Although he continued to perform, ill health soon plagued him. His father Raymond said Dean suffered from diabetes, high blood pressure and a horribly crippling arthritis stemming from an auto accident years before that broke his back. Turning to religion, Dean put aside forever hopes of a music career, but never music-making. Near the end, he entertained the grand notion of putting together a service of song and worship with the help of Rev. Terry Moffett. He wanted to help witness to a few lost souls, Dean told friends. Rev. Moffett said Friday it wouldn’t have mattered to Dean had the event been staged under some sweltering tent out in the middle of nowhere, if only five or six people showed up. “He was getting ready to just praise God anyway he could.
(In 1956, Beard cut two demo sessions in Memphis
for Sun Records, but Sam Phillips decided not to sign him. One of the demos
was “Rakin’ and Scrapin,’ ” which Dean recorded again the next year in
Abilene for Slim Willet’s Edmoral label. A tenor sax, piano-driven
pounder (members of
(Abilene Reporter-News, Abilene Texas, Tuesday, April 11, 1989.)
Dean Beard and The Crew Cats
Front Row: Bill Graham, Chris Herrera, Paul Herrera, Jessie Barrera.
Dean Beard Remembered by Brother Danny Ray
Hi, my name is Danny Ray from Coleman, Texas, home of Dean Beard and birthplace of Ronnie Dunn of the Country Music duo "Brooks & Dunn". I was raised on the music of Elvis Presley at the age of five. I won a boppin' contest at age six dancing to "Hound Dog". My dad Leonard Ray used to play lead guitar for Ray Thompson's Band (Country Star Hank Thompson's brother). My dad (who passed away in '93) used to set Dean on his knee when he was a kid and show him chords on the guitar. This encouraged Dean to get involved in music and he later learned to play the keyboards. After Dean graduated from Coleman High he began futhering his musical career. He also had a crush on my older sister Elizabeth. He had to come to our house quite often to not only watch my dad play, but to eye my sister. When Dean got his band "The Crewcats" together, he began moving up in popularity.
Here I was age six in 1957 and everytime Dean came home and staged a dance, I either had to get my sister Liz or my dad to take me where Dean was playing. I couldn't go inside, but I would bop on the sidewalk outside. People would get excited watching me bop and they would go in and tell Dean that he had a young fan outside dancing. Dean would have them open the door wide enough so he could see me. Dean would wave at me and I would wave back. He would dress in a nice black outfit with a Spanish lace white shirt underneath. He would cut down on one of his tunes and I would cut down on my dancing. Then Dean had purchased an old transit bus in an auction and he brought it to my dad to fix-up for a band bus. My dad was a auto-bodyman at the time. He stripped out all the seats in the bus and put in an ice-box, stove, fold-down table that the sections laid across the booth-type seats and made a bed. He built more bunk-type beds at the rear of the bus. My mom made curtains for it, my dad also carpeted the floor. Then my dad and I grabbed sandpaper and began sanding this big bus all over, worn my fingers to the bone. After we got it all sanded, then dad primed it out, and we sanded it again until we got the primer smooth. Then we had to mask-off all chrome and glass and my dad painted it a pretty blue with white top. That was Coleman's school colors. Then in real fancy letters, my dad painted "Dean Beard and the Crewcats" on both sides. I almost forgot, my dad had to overhaul the engine in this bus too.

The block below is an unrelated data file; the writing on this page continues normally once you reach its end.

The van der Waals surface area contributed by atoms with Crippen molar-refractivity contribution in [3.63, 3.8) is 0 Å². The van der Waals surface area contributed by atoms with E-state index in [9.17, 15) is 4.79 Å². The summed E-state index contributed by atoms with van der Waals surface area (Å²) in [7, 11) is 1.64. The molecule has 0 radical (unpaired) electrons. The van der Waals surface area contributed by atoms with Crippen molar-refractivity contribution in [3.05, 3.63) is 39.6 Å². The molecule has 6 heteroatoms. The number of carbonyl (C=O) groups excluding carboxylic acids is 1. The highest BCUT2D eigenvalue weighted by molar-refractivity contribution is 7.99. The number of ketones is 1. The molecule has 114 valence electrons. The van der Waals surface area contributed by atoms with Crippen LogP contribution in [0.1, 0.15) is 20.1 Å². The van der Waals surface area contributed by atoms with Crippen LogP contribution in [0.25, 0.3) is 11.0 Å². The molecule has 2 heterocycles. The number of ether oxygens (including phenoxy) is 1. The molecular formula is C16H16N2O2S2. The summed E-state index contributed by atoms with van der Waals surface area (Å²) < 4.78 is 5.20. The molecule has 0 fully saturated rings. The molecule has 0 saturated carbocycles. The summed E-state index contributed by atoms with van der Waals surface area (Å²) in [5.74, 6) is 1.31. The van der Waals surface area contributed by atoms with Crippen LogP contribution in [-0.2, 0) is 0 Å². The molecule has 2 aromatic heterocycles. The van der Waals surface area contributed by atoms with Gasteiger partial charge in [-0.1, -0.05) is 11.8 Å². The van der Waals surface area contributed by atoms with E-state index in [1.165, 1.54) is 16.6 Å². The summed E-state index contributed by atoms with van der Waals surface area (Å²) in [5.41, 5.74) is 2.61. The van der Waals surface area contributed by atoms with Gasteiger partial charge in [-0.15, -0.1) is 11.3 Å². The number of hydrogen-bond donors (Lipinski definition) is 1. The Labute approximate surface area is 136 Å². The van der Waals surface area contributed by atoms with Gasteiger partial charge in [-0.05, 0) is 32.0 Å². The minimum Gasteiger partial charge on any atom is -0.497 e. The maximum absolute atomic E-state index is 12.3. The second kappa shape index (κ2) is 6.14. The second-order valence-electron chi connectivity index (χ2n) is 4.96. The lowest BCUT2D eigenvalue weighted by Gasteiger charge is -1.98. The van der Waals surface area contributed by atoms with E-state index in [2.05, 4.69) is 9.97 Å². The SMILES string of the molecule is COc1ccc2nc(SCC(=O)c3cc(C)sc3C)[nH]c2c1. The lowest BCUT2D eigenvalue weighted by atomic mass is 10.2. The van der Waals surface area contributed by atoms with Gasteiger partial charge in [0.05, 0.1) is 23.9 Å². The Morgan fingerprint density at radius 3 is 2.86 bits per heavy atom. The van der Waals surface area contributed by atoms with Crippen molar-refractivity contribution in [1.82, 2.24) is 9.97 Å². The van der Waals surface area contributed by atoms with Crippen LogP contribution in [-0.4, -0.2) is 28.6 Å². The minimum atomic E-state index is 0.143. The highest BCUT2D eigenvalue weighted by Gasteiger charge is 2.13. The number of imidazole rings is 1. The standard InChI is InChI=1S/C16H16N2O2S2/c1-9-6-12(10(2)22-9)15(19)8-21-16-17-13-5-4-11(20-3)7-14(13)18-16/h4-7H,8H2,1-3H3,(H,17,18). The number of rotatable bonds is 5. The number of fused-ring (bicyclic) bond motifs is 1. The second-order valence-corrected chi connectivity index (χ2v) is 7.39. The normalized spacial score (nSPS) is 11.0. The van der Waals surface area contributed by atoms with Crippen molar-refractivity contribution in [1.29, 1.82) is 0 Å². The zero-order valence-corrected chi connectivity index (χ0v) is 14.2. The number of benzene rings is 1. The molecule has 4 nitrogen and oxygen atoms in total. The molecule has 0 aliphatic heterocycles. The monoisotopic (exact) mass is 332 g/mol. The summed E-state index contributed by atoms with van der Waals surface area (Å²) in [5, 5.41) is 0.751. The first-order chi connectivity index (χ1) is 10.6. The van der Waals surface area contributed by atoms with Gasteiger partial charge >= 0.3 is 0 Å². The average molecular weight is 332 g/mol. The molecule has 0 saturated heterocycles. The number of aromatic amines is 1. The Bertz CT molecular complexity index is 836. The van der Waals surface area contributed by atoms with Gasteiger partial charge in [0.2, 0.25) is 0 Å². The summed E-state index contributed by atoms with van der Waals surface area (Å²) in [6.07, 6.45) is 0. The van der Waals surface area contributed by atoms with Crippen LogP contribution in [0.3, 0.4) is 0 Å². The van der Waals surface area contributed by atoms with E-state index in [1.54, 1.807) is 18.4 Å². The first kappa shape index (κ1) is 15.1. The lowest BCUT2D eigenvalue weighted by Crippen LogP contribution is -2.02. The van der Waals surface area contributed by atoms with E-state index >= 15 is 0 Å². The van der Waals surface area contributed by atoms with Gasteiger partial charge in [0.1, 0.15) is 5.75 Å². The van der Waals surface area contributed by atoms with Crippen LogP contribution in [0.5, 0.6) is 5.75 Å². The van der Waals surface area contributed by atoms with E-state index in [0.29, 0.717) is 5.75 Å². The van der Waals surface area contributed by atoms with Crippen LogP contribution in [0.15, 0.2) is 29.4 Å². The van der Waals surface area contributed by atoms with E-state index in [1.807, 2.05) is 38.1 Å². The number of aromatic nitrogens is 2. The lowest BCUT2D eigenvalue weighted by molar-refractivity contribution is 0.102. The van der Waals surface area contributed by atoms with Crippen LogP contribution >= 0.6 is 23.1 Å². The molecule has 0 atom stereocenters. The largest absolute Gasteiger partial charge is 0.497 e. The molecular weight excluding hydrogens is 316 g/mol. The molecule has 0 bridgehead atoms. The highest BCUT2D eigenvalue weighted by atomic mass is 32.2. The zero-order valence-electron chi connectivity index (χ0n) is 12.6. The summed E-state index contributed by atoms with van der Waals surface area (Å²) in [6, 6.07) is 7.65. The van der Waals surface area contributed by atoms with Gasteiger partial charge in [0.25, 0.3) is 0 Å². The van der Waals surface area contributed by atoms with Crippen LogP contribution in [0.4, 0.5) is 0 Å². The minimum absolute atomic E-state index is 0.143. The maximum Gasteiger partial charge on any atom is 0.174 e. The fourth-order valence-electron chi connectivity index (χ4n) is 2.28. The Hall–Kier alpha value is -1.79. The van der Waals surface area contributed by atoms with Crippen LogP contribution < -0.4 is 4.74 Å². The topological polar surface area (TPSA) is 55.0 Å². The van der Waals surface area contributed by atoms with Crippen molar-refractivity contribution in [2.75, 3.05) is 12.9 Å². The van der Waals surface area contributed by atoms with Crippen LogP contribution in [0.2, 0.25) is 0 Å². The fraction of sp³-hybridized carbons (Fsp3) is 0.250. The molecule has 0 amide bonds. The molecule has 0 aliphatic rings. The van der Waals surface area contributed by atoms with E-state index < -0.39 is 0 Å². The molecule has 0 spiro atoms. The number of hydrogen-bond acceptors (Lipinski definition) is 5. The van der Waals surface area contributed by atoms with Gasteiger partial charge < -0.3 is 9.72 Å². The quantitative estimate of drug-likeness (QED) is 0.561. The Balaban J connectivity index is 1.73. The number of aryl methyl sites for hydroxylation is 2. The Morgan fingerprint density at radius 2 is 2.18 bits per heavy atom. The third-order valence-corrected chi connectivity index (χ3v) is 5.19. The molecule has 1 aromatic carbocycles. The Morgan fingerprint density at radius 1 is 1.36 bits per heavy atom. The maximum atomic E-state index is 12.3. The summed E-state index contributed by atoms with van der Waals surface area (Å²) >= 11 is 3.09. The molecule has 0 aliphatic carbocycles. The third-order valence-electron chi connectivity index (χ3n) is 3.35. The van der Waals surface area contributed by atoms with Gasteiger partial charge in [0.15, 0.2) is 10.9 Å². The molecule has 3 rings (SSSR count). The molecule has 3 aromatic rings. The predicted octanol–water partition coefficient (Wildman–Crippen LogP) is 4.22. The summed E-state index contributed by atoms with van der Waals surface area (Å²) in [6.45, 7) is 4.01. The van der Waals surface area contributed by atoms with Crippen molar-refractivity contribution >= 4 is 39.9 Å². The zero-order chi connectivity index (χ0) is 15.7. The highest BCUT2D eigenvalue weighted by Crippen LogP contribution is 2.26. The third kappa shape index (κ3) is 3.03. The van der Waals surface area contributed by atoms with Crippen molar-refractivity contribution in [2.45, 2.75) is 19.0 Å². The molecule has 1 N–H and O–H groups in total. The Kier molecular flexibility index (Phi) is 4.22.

Then Dean and the band took off on tour. I didn't see him for a long time. Then when I had my 12th birthday in '63, The Beatles struck America. I went from Elvis to "The Beatles". At age 13th, I received my first set of skins and my younger brother Bob at 5 years old was playing guitar. He and I started our own band together and began playing on television for charity and around Abilene, Texas, where we were living at the time. We played on the stage with many famous television stars and music groups. Then at age 15, I was asked to play my first professional gig with Eddie Burns. I would go to school M-F, and Friday and Saturday nights I was Honky-tonky with Eddie. His wife was a cousin to B.B. King. I got the honor to jam with B.B. for nearly an hour. Then Eddie, me, and a white guy named Bill Holman playing bass guitar. He could eat that bass up.